Texas A&M: Black Friday In An Age Of Uncertainty

Texas A&M University’s Venkatesh Shankar predicts fewer discounts, with lower prices primarily on less-expensive and less-popular items, and a reduced selection of gifts and other consumer goods overall.

“Our first choice in products or brands might not be available,” said Shankar, a marketing professor with Mays Business School. “We might have to settle for something else. The bottom line is, if you see what you want, grab it.”

In addition, Shankar said customers shouldn’t wait until the last minute. Several major grocery and retail chains have announced that they will be closed on Thanksgiving, Christmas and New Year’s Day in response to nationwide staffing shortages.

“This reflects the trend of showing compassion for employees, but it also reflects the labor shortage that we see across the nation,” he said. “This was an easy decision for retailers.”

Staff shortages and increasing costs will also mean that some online retailers will refund the costs of returned items without requiring the actual item.

“I expect some online companies to say, ‘just keep it,’ if getting the item back is too expensive,” Shankar said. “Physical stores still should be able to absorb the cost of returns, however.”

On the flip side, Shankar said retailers can expect an increase in sales, with more shoppers venturing to physical stores as the COVID-19 vaccine increases consumer confidence in being around others. In addition, sales of apparel and shoes will increase as more customers return to the physical workplace.

Despite this, he expects online sales to account for only about one fourth of total holiday sales.

“But beyond that, even the top marketing and retailing experts cannot predict what the next few months will bring,” Shankar said, noting that estimates for total retail sales in the United States this holiday season range from $850 billion to $1.3 trillion, depending on the source.

“The one thing we can be sure of is that many shortages will last well into 2022 and into 2023,” he said.

The COVID-19 pandemic disrupted the global supply chain as quarantines and illness reduced the amount of goods produced and the ability to transport goods around the world. This led to shortages of critical parts such as computer chips for automobiles and electronics, and to inflation that has reached a 30-year high.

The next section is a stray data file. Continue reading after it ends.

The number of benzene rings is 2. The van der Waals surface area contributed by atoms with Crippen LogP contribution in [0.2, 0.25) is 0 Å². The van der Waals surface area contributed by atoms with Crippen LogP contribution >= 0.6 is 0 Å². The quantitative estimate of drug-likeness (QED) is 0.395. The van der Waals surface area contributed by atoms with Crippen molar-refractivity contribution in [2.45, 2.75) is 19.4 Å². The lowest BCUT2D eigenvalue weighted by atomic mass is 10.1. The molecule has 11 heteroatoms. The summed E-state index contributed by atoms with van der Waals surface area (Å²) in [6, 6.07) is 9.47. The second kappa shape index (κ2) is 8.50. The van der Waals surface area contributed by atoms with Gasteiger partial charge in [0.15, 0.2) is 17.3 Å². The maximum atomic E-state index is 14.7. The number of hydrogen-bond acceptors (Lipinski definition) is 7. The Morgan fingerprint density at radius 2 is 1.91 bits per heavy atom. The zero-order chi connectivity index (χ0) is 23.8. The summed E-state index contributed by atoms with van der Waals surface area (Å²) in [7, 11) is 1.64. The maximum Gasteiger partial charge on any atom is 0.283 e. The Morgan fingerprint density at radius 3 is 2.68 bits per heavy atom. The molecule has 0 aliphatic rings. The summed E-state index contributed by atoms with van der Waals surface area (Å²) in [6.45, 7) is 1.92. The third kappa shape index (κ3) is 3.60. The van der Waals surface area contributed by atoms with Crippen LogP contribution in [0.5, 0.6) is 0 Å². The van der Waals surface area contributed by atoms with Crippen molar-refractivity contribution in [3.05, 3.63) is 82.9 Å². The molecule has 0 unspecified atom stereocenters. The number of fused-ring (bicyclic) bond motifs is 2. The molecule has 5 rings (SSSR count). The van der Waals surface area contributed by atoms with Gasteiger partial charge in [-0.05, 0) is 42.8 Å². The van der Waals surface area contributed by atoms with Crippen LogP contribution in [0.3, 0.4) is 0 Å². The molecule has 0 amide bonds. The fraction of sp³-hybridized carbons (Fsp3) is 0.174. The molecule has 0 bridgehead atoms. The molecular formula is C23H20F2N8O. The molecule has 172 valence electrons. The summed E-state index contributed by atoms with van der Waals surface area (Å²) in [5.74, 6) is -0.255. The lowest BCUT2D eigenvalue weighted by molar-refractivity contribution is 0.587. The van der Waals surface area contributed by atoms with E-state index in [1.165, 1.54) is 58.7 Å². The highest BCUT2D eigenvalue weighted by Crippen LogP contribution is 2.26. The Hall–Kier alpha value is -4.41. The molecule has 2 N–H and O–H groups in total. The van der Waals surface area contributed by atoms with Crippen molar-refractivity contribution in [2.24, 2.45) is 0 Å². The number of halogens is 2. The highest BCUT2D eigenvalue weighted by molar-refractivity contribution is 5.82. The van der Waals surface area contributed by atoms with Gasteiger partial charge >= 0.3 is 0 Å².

In addition, Shankar says social unrest and political polarization, as well as climate change, make forecasting the nation’s economic future even more complicated.

“I cannot think of a comparable situation of this magnitude at any time in our history,” he said. “The hope is that things will start to be resolved once the supply chain shortage is controlled and labor comes back into the workforce, but there is no single solution.”

On the one hand, Shankar said inflation is a dangerous sign of what might lie ahead, given the number of people who already struggle to make ends meet because of the effects of the pandemic.

On the other hand, however, he said there is reason for optimism now that COVID-19 appears to be “tamed” through vaccines.

“These issues will have to be attacked simultaneously and from many different fronts,” Shankar said. “It will require concerted efforts at the state and federal level, and in the business world. A single party or institution cannot solve a problem this complex, and it will take time.”

In the meantime, Shankar said, consumers need to prepare for more months of uncertainty.

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